The true cost of will writing
As competition increases, Lisa Davies advises firms to abandon the idea of will drafting as a loss-leader and develop the courage to be â€˜reassuringly expensive'
We are all familiar with the idea of a loss-leader: a product or service offered at below cost price to attract customers, hoping they will make up that loss by purchasing profitable goods and services in future.
For solicitors’ practices, there are various services priced on a fixed-fee basis in accordance with this model, perhaps most notably will drafting.
However, while we follow the first half of the strategy – offering our services at a loss to attract new clients – we often overlook the second part where we turn those clients into purchasers of our profitable services.
Will drafting is perceived as leading to probate, but for this to be the case you need to store the will for an indefinite period, and the cost of storage should be added to the original loss incurred in drafting.
Even if you retain the testator as your client from writing the will until death, there is nothing preventing the executor from retrieving the will and going elsewhere for the estate administration.You may lose out to a national company with a large marketing budget or another firm local to your deceased client’s executor in another part of the country. Or perhaps no one in the family realises there was a will and the estate is administered under intestacy.
DIY probate is also on the rise. From the Ministry of Justice’s quarterly statistics bulletin we know that between April and June 2016, 64 per cent of grant applications were made by solicitors and 36 per cent in person. The split has hovered around 65:35 for years, meaning there is statistically around a one-third chance that the will you stored will be probated by a lay person.
Possibly there is a propensity towards lay applications among estates where the will was not professionally drafted. But I think it would be common ground among private client practitioners that there is a growing tendency for family members to shop around or have a go themselves.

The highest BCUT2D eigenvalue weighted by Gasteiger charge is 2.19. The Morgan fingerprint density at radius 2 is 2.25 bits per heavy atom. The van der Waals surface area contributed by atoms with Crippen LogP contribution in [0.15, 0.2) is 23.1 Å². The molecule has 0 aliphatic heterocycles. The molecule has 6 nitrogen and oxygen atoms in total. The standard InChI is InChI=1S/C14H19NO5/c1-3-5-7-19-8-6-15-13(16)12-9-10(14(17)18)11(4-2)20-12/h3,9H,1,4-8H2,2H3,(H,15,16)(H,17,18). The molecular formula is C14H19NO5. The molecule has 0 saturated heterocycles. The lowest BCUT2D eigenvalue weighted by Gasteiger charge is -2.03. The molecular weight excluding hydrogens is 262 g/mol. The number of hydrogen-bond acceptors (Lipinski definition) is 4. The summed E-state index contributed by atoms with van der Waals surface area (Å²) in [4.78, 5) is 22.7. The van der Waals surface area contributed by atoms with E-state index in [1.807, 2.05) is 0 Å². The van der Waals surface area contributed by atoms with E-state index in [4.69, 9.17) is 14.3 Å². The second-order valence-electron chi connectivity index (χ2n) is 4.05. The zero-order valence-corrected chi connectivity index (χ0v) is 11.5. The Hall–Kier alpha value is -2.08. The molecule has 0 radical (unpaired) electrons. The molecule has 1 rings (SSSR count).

If you are not securing the probate work, what else can will drafting lead to? Many cite lasting powers of attorney, but research for the Office of the Public Guardian, ‘The future of lasting power of attorney’ (March 2014), reported that while 42 per cent of respondents surveyed said they would go to a solicitor for information or help with an application, 31 per cent said they would go online, and a further 25 per cent said they would approach the Citizens Advice Bureau. Not overly promising then.
There are more hidden costs to consider when pricing up the loss will drafting incurs.
The Law Society practice note on professional indemnity insurance lists wills and probate among the ‘high-risk’ areas of work. We are therefore paying more for our PII and laying ourselves open to negligence suits associated with the wills we draft.
A report by the Legal Ombudsman states that wills and probate work accounted for 13 per cent of the complaints it resolved in 2015, making it the third highest source of complaints by area of law.
So what do we charge for this high-risk, low-return service?
The Money Advice Service (a free service set up by the government) tells visitors to its website that ‘a simple will drawn up by a solicitor can cost between £100 and £200’. Cheap though this is, there are firms charging even less. A potential client recently informed me that my own (modest) charge was outrageous as she had paid a solicitor just £40 for a will two years ago.
We face competition at every turn, from banks and trade unions offering free wills to customers and members to charities running ‘free wills’ campaigns, stationers selling DIY will packs, the online market, and the growing numbers of unregulated will writers. A YouGov survey indicated that one-third of the will-writing market is unregulated and the Legal Services Consumer Panel estimated in 2011 that around 180,000 wills each year are written by unregulated providers. Not burdened with the same compliance issues or PII, they can afford to undercut the market.
If we abandon the idea of wills being a loss-leader, then we can charge reasonable fees that reflect the expertise, time, care, and customer service we offer, and perhaps we can start to make wills profitable. However, we should adopt this approach together as a profession, otherwise the few who pioneer it will lose out, as they would be vastly more expensive than their competitors.
If we develop the courage to be ‘reassuringly expensive’, then we all stand to gain, including our clients, who will find a greater choice of qualified experts willing to practise in an area currently relegated to the most junior lawyers in the firm.It is time to be brave and value our work, because if we don’t, how can we expect others to?
Lisa Davies is a senior associate at Sinclairslaw